4. Thoughtful read. I had similar disappointment lingering in my head that there always seems to be time for racism. I hope and pray one day the whole world finds a higher vibration.

  5. I agree. It’s so tragic that in this day and age, we are not all equals. Really appalling. I like your Black Eyed Peas lyrics. I often think how relevant they are.

  6. Thank you so much for this. I am in literal tears after reading it. My niece at just 8 years old used to cry whenever that song played and she, nor I or my sister would have known then the impact it would have on all of us now.

  7. Billy!! How I’ve missed your words. Unfortunately the only thing we seem to learn from history is that we don’t learn anything from history. All we can do is be part of the good fight in our lifetime. Thank you for fighting the good fight Billy. I hope you’re well otherwise 🙏

  8. I watched international students experiencing delays at the border with dismay. It seemed very petty on the part of those who were doing such heroic work in helping people escape the dangers of the conflict in Ukraine. At first, I wondered if this was due to a policy of evacuating women and children only. But as time dragged on, with people waiting in the bitter cold, it became clear that discrimination based on race and/or nationality was a factor. This made me feel very sad. We need to be better than this.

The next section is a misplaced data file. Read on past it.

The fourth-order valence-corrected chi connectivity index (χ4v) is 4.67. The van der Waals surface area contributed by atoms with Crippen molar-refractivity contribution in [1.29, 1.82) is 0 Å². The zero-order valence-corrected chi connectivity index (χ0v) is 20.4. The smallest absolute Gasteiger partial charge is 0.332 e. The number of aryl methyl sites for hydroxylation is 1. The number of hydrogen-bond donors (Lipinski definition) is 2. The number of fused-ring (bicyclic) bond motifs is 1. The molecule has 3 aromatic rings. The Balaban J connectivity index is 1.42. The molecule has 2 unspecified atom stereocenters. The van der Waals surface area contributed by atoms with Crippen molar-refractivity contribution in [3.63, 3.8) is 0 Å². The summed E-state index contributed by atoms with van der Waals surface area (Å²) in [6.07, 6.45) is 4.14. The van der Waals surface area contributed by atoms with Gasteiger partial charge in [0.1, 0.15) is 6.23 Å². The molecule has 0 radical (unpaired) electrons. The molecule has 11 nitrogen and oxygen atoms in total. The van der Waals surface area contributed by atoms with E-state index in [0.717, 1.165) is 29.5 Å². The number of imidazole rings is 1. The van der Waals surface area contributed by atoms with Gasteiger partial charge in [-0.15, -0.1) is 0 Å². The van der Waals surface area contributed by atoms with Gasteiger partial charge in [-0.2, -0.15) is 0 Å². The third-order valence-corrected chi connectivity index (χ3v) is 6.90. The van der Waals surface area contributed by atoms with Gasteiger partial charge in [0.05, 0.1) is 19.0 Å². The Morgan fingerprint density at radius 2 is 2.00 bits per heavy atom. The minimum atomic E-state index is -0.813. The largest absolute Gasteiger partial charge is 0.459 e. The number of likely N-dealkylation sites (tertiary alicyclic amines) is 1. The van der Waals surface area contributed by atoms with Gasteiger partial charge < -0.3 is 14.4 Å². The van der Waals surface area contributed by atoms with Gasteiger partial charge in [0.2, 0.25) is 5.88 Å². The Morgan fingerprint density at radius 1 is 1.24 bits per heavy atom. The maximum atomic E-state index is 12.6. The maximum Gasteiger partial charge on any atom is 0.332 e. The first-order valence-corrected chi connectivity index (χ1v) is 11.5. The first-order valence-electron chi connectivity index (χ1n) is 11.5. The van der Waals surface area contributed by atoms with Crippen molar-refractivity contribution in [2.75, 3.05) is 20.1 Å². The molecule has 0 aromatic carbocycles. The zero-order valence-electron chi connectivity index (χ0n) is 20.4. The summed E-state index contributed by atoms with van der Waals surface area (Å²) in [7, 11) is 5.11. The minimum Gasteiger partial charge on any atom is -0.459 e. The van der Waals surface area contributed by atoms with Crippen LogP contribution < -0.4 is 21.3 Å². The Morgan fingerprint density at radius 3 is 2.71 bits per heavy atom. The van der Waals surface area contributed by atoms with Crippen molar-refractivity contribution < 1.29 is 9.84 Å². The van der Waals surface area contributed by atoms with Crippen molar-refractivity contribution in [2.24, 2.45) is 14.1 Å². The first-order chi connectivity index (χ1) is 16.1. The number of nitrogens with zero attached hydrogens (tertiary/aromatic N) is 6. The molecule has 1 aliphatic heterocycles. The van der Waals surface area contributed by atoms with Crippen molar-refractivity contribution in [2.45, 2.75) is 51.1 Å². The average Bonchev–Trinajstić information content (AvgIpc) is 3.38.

1. Hey Cheryl! It was heartbreaking. Conflict and war can bring out the worst in people, but also the best in them. In the midst of death, we understand just how meaningless our differences (religion, race, gender, etc) are and how our humanity, our aching need to end suffering for all, is a more potent force. In the fullness of time, I hope we choose the latter.

  9. One of the Italian extreme right party representative stated today that refugees form Ukraine are real refugees (as if there might be unreal or faked ones…) not as those coming from Africa. I would translate that statement like that: Caucasian people are welcome, the others can stay where they are. It does not matter if they come from Syria, or Yemen, or South Sudan or other war zones. It is such a shame that we are still discriminating people based on the color of their skin. Unfortunately it happens all over the world.

    1. Hey Crisbie! It’s very disheartening. The suffering is bad enough, adding discrimination (of whatever status) onto that only works to exacerbate the situation. I hope that in the fullness of time, reason and humanity prevail.

  10. It’s outrageous that reporters would say such brainless things! I heard some reporters apologized, but the original statement already revealed your bias. Of course, we all have bias in one direction or another and I think we can’t even help it… But this just means that social change needs to run way deeper than it does yet.